Save the Wood Creek Forest

Save Wood Creek Update - August 2020

In mid-July, a few members of Stewards of Wood Creek Everett (SWCE - that is our new, official name) met with Deputy Mayor Nick Harper, Council Member Paul Roberts, and representatives from Forterra, a prominent land conservation non-profit in the Pacific Northwest.

The following is a direct quote from the outline the Deputy Mayor Nick Harper provided following the meeting. It describes potential options and next steps for interested community members to work collaboratively with the City administration and City Council to explore conservation options to effectively surplus and transfer its interest in Wood Creek:

“Those next steps include, but may not be limited [emphasis added] to, the following:

  1. Establish an agreement between the Parties outlining shared goals and distinct outcomes being worked towards
  2. Begin a robust process to determine the true fair market value of the Property, including prospective development limitations as the result of actual (e.g. geotechnical analysis), or desired environmental conditions, ecological values, potential carbon sequestration, mitigation opportunities, etc.;
  3. Investigate all available alternative tools by which the City, and its Utility, can be made whole financially;
  4. Determine a realistic timeline to accomplish this, including the possibility of a phased transaction over what could be a number of years;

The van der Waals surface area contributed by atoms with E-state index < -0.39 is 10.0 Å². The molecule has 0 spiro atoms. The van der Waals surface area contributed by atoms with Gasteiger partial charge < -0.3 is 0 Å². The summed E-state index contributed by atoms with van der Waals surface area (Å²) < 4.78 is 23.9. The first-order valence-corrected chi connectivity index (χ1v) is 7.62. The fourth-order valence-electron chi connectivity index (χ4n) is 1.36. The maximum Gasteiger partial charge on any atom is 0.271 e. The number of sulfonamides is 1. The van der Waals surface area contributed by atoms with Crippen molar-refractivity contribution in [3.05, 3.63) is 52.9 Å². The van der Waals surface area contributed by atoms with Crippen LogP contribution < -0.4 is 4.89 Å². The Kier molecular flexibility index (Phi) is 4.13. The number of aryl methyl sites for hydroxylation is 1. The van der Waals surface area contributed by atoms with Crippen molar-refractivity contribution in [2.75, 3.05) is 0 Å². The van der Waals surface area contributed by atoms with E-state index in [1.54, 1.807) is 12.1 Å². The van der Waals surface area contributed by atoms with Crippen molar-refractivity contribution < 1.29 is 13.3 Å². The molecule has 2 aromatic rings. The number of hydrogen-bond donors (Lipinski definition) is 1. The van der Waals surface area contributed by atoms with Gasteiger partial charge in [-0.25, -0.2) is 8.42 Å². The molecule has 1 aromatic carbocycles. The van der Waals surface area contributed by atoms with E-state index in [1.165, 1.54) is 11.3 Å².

5. Understand available funding strategies; and
  6. Return recommendations to Administration and City Council with a proposed action plan.

 As we discussed, there will certainly be some twists and turns along the way given the complex nature of these types of real estate transactions. Building trust between the parties, and establishing clear principles of engagement will be important so that we have a process that is transparent, predictable, and as fair as possible.”


Deputy Mayor Harper further committed to attending one of our upcoming SWCE meetings with appropriate staff to speak on behalf of the City, answer questions, and address some of the concerns of our neighbors. It is worth noting that while we have a verbal commitment from the Mayor’s representative on this issue to explore conservation options, possible surplus and sale for residential development purposes, particularly of the 15 acres of "flat" area, is not off the table.

During forest tours for Mayor Franklin and five Council Members, one of our main talking points have been the indicators of landslide and erosion risk in the forest. As the City Council lead on Wood Creek, Member Roberts emphasized his strong concerns in this area. Both he and the Deputy Mayor agreed that because of Washington State law relating surplus land, any decision on how to transfer interest of Wood Creek would need a more comprehensive appraisal informed by a detailed geotechnical analysis.

Even for preservation options, the land’s value would need to be assessed so that the correct (non-profit) fundraising goal could be targeted for legal transfer or purchase of the property for conservation purposes.

We need volunteers! 
If you would like to join the effort to preserve Wood Creek, email  info@savewoodcreek.org.  We especially need community and neighborhood outreach, marketing, accounting, legal, and administrative volunteers.

For More Information